b7I was quite spoiled growing up. Having a stay at home mom who baked and cooked everything from scratch had its perks. I’m sure I wasn’t always appreciative about it though. I mean, why couldn’t we have tasteless store bought loaves of bread like most of my friends? I do now, however, look back at it all with very fond memories and a lot of gratitude. Breads, cookies, cakes and jams as well as all kinds of food. One of my all time favourites and a real treat was “Budapestrulle”. A melt-in-your-mouth meringue and hazelnut roll with whipped cream and mandarins. Originally created by Swedish pastry chef Ingvar Strid in the 1950’s. It has, surprisingly, no resemblance to Hungary’s capital Budapest. It is quite easy to make although you might need to take a deep breath before rolling it up. I guarantee you will love it. In this recipe I have substituted the hazelnuts with almonds which works just as well.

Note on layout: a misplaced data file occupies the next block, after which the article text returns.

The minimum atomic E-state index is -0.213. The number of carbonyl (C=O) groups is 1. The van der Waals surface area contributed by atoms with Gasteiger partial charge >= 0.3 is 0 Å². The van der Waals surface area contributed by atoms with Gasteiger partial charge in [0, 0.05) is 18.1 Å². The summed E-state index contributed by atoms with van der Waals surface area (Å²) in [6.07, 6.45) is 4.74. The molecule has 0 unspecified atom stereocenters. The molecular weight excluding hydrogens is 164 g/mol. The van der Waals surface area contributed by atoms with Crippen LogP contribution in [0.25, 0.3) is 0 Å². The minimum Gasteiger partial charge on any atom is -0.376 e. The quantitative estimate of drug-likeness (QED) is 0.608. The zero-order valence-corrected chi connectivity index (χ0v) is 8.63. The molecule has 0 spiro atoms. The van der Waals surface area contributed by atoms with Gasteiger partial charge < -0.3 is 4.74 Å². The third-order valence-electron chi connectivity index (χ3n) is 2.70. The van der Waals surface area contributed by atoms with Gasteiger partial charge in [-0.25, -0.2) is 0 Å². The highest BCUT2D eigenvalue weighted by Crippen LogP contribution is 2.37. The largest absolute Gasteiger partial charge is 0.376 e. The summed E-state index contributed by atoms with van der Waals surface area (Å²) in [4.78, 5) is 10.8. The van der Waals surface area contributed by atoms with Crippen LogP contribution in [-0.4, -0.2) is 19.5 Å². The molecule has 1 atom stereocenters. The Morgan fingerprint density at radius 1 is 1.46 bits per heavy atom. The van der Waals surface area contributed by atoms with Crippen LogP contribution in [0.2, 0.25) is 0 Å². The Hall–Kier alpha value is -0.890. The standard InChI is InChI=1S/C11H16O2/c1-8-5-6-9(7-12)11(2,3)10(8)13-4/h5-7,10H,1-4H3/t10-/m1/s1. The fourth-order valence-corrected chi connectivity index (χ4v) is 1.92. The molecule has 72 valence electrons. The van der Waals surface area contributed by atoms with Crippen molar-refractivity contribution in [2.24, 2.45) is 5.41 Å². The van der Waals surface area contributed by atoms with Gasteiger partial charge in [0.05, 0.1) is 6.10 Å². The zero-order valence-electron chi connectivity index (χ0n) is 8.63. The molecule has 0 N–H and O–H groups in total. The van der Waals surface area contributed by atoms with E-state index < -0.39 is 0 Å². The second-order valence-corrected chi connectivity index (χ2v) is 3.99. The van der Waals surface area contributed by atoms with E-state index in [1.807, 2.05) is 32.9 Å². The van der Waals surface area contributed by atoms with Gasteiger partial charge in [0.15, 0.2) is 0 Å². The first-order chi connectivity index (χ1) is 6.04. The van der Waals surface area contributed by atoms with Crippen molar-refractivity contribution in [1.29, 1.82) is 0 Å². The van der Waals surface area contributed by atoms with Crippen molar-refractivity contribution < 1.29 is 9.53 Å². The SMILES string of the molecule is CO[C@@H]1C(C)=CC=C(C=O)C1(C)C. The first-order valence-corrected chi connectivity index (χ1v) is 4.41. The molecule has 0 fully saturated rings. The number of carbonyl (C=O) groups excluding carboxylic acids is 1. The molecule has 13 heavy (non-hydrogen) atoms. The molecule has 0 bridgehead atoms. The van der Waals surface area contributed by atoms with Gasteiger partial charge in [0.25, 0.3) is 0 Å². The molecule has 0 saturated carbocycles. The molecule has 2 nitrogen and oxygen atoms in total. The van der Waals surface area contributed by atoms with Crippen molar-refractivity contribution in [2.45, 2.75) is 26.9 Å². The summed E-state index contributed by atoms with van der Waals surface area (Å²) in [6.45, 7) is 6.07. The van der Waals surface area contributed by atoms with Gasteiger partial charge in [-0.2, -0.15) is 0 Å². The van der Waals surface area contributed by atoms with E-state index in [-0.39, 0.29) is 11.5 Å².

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6 egg whites

1 1/3 cup sugar

150g ground almonds

1 1/2 tsp vanilla essence

1 1/2 cup whipping cream

2 cans mandarin oranges

Dark chocolate

Preheat oven to 350F.

In a large bowl, whip egg whites until stiff peaks form. Slowly add the sugar while beating the egg whites on low speed. With the use of a spatula, carefully fold in the ground almonds and vanilla with the egg whites. Spread evenly on a baking sheet lined with parchment paper. Bake in the middle of the oven for about 20 min, or until set. You can check by poking it with a toothpick. If it comes out dry, it’s ready. Move meringue and parchment paper to a drying rack and let cool completely. While meringue is cooling, drain the mandarin slices. They need to be fairly dry before being put on the cake.